After a few days of playing, the wind moderated enough for us to attempt an outside run to have a look further up the coast. Due to time constraints we all climbed aboard Ian's Bolger Sharpshooter.

Approaching Middle Creek bar from the seaward side.

Safely inside the Middle Creek estuary, with just enough time to....

....scramble through the bush to have a walk on the ocean side. That is the headland and Town of 1770 in the distance.

Ian playing the fool for the camera. His Sharpshooter has done some interesting trips since he first built her a long time ago. He runs a 30hp Yamaha 2-stroke with a 4hp Johnson auxiliary.

This "Birdwatcher"-style cuddy-cabin is an addition which has proved to be of wonderful value.

Not everybody makes it through the bar. Well, I guess it was probably a simple case of abandonment, but it makes a nice photo. Taken by Ian Hamilton.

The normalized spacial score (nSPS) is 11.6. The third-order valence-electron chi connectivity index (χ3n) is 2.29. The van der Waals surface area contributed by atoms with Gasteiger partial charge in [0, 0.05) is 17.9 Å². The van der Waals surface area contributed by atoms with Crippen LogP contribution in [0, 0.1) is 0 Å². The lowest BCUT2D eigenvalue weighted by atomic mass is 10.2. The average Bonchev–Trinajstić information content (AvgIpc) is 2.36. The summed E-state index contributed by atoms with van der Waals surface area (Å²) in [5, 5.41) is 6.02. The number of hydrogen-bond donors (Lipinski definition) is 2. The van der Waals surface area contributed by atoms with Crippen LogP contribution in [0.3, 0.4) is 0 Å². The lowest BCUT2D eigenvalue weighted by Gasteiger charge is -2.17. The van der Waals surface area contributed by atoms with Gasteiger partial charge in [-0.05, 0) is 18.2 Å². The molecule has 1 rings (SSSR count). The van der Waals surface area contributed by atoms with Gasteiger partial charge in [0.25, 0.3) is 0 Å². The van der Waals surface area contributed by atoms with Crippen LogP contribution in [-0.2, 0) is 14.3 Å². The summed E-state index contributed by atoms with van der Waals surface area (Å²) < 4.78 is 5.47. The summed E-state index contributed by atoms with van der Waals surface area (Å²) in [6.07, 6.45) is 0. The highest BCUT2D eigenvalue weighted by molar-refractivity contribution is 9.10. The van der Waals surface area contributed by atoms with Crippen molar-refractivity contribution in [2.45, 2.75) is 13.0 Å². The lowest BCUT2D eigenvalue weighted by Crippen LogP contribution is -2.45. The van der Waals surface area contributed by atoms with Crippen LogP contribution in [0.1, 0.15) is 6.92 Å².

The two boats we used on this trip are examples of well-used home-built boats which have stood the test of time. The sailing dinghy was designed and built by my father back in 1970, and has been in constant use ever since. She has done a huge amount of work, but is still going strong. Ian's Sharpshooter has been going for at least twenty years, and probably more. Neither boat cost much to build, but they have provided satisfaction and adventure beyond measure.

I look at internet forums where people talk endlessly about minute details regarding this boat or that which they are "going to build". My response is to forget about procrastinating, and just get out there, build a boat, and learn to use her. You will be glad you did!